Macy's Has A Whole Restaurant Empire You Didn't Know About

It’s not just a department store—Macy's makes its money on food, too.

Tucked among the perfume counters and home decor displays of an iconic department store is a culinary empire few are aware of. Macy's, which has more than 500 locations across the United States, is a retail chain focused as much on its in-store dining experiences as its shopping-related ones. Nation's Restaurant News recently detailed the ins and outs of Macy's sprawling restaurant business, which technically dates back more than a century.

Back in 2005, Macy's parent company acquired the Marshall Field's brand and converted Field's to Macy's (much to the chagrin of Chicagoans). Along with the acquisition came a culinary jewel upon which Macy's has since expanded throughout the country.

The Walnut Room, which first opened at Marshall Field's in downtown Chicago in 1907, was the first restaurant ever opened inside a department store. (Its 17,000 square feet of dining space continues to serve customers to this day.) The concept has grown exponentially in the decades since. Macy's currently operates 500 store locations, and within that system are about 120 restaurants—a mix of proprietary, franchised, and licensed food concepts, Nation's Restaurant News explains.

Many of the restaurants are independent, one-off locations. In addition to the Walnut Room, Macy's in Chicago also houses Seven on State, an upscale food hall on the seventh floor specializing in quick service options. Tom Leuer, senior director of Macy's Food Division, noted to Nation's Restaurant News that Macy's also has 20 proprietary Macy's Cafes in its stores serving Starbucks coffee, and the brand also operates more than 70 licensed Starbucks locations. On top of that, Macy's flagship location in New York contains Stella 34, an authentic Italian restaurant, and Rowland's Bar & Grill, an American gastropub concept.

Macy's newest proprietary concept opened in June in Minnetonka, Minnesota. The Social Kitchen & Libations is an upscale, cloth-napkin-type place serving up chicken pot pie, Mandarin salad, Porchetta sandwiches, and meatloaf sliders, among other items. Though it's a nice full-service restaurant, the prices appear reasonable, with the most expensive entree costing $16. The new in-store concept also has a brunch menu and bloody mary bar.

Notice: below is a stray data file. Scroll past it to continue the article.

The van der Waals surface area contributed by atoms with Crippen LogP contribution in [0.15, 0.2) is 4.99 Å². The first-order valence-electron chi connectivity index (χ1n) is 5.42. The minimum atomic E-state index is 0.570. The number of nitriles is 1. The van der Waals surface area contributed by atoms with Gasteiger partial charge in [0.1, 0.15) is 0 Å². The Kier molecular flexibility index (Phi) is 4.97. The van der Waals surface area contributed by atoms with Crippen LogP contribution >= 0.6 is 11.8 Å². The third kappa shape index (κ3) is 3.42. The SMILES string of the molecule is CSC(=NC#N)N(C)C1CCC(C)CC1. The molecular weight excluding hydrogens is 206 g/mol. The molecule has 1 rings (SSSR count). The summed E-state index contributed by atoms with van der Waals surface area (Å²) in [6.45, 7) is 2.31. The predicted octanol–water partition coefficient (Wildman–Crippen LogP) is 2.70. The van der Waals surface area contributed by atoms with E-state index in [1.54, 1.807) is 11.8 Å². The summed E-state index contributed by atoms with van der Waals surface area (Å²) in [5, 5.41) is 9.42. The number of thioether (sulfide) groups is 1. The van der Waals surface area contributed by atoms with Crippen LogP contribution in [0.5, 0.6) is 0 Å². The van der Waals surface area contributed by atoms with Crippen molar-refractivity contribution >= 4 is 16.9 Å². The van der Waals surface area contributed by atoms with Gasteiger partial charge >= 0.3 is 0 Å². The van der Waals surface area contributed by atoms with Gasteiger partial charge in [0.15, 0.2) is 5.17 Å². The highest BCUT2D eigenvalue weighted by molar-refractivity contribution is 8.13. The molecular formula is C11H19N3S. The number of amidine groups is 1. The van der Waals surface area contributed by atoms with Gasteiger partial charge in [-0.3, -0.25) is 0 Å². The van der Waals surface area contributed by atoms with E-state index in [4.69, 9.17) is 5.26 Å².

Outside of its proprietary restaurants, Macy's also operates licensed and franchised restaurants such as The Cheesecake Factory, Au Bon Pain, Subway, Just Salad, and Wetzel's Pretzels. The brand also maintains partnerships with local businesses in various locations for in-store restaurants, including Liliha Bakery in Honolulu, Boudin Bakery in San Francisco, Sessions Deli in Southern California, and Zaro's Bakery in New York City.

The food and beverage offerings not only add to the shopping experience but also keep customers in the store longer, likely filling up their bags even more merchandise. Both Leuer and a recent franchisee of a Wetzel's Pretzels location within a Macy's store noted to Nation's Restaurant News that such partnerships are a win for both parties.

Macy's has plans to continue adding food and beverage concepts to its locations nationwide. "We are continually looking for new concepts, trends, and new brand partners to join our portfolio," Leuer said. "Our programs contribute value to the overall shopping experience by catering to customers' needs, whether it's for a snack, meal, or drink."